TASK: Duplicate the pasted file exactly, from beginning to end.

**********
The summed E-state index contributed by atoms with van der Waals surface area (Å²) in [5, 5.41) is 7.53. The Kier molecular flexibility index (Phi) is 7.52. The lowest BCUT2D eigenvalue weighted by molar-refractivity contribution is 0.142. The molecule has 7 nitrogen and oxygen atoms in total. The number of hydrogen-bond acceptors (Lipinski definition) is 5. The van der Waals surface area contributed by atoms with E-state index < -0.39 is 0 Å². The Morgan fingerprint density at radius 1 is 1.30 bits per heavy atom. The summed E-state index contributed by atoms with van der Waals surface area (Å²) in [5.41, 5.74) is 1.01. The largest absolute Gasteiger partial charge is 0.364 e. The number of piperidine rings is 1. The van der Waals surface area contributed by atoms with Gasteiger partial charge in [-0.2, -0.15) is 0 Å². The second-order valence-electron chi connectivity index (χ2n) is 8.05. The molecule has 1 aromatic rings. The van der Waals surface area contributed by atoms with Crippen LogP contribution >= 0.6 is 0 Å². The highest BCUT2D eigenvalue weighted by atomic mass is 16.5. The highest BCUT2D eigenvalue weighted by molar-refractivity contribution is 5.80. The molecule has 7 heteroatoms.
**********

The summed E-state index contributed by atoms with van der Waals surface area (Å²) in [5, 5.41) is 7.53. The Kier molecular flexibility index (Phi) is 7.52. The lowest BCUT2D eigenvalue weighted by molar-refractivity contribution is 0.142. The molecule has 7 nitrogen and oxygen atoms in total. The number of hydrogen-bond acceptors (Lipinski definition) is 5. The van der Waals surface area contributed by atoms with E-state index < -0.39 is 0 Å². The Morgan fingerprint density at radius 1 is 1.30 bits per heavy atom. The summed E-state index contributed by atoms with van der Waals surface area (Å²) in [5.41, 5.74) is 1.01. The largest absolute Gasteiger partial charge is 0.364 e. The number of piperidine rings is 1. The van der Waals surface area contributed by atoms with Gasteiger partial charge in [-0.2, -0.15) is 0 Å². The second-order valence-electron chi connectivity index (χ2n) is 8.05. The molecule has 1 aromatic rings. The van der Waals surface area contributed by atoms with Crippen LogP contribution >= 0.6 is 0 Å². The highest BCUT2D eigenvalue weighted by atomic mass is 16.5. The highest BCUT2D eigenvalue weighted by molar-refractivity contribution is 5.80. The molecule has 7 heteroatoms.